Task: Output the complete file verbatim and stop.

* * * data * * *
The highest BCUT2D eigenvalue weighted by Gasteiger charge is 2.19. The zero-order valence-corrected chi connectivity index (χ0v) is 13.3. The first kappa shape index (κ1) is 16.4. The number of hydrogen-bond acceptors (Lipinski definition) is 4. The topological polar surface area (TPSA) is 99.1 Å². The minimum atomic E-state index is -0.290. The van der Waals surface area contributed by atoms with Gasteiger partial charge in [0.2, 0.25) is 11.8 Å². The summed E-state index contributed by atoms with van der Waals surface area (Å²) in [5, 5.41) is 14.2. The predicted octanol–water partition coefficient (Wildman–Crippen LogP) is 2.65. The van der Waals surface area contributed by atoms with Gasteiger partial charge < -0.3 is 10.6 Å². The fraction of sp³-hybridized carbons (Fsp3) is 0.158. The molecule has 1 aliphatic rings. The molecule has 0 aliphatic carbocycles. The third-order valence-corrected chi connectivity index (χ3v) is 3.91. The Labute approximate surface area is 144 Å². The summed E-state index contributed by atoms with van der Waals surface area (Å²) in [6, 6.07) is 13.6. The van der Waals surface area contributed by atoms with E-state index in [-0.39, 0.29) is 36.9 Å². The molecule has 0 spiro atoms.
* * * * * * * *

The highest BCUT2D eigenvalue weighted by Gasteiger charge is 2.19. The zero-order valence-corrected chi connectivity index (χ0v) is 13.3. The first kappa shape index (κ1) is 16.4. The number of hydrogen-bond acceptors (Lipinski definition) is 4. The topological polar surface area (TPSA) is 99.1 Å². The minimum atomic E-state index is -0.290. The van der Waals surface area contributed by atoms with Gasteiger partial charge in [0.2, 0.25) is 11.8 Å². The summed E-state index contributed by atoms with van der Waals surface area (Å²) in [5, 5.41) is 14.2. The predicted octanol–water partition coefficient (Wildman–Crippen LogP) is 2.65. The van der Waals surface area contributed by atoms with Gasteiger partial charge < -0.3 is 10.6 Å². The fraction of sp³-hybridized carbons (Fsp3) is 0.158. The molecule has 1 aliphatic rings. The molecule has 0 aliphatic carbocycles. The third-order valence-corrected chi connectivity index (χ3v) is 3.91. The Labute approximate surface area is 144 Å². The summed E-state index contributed by atoms with van der Waals surface area (Å²) in [6, 6.07) is 13.6. The van der Waals surface area contributed by atoms with E-state index in [-0.39, 0.29) is 36.9 Å². The molecule has 0 spiro atoms.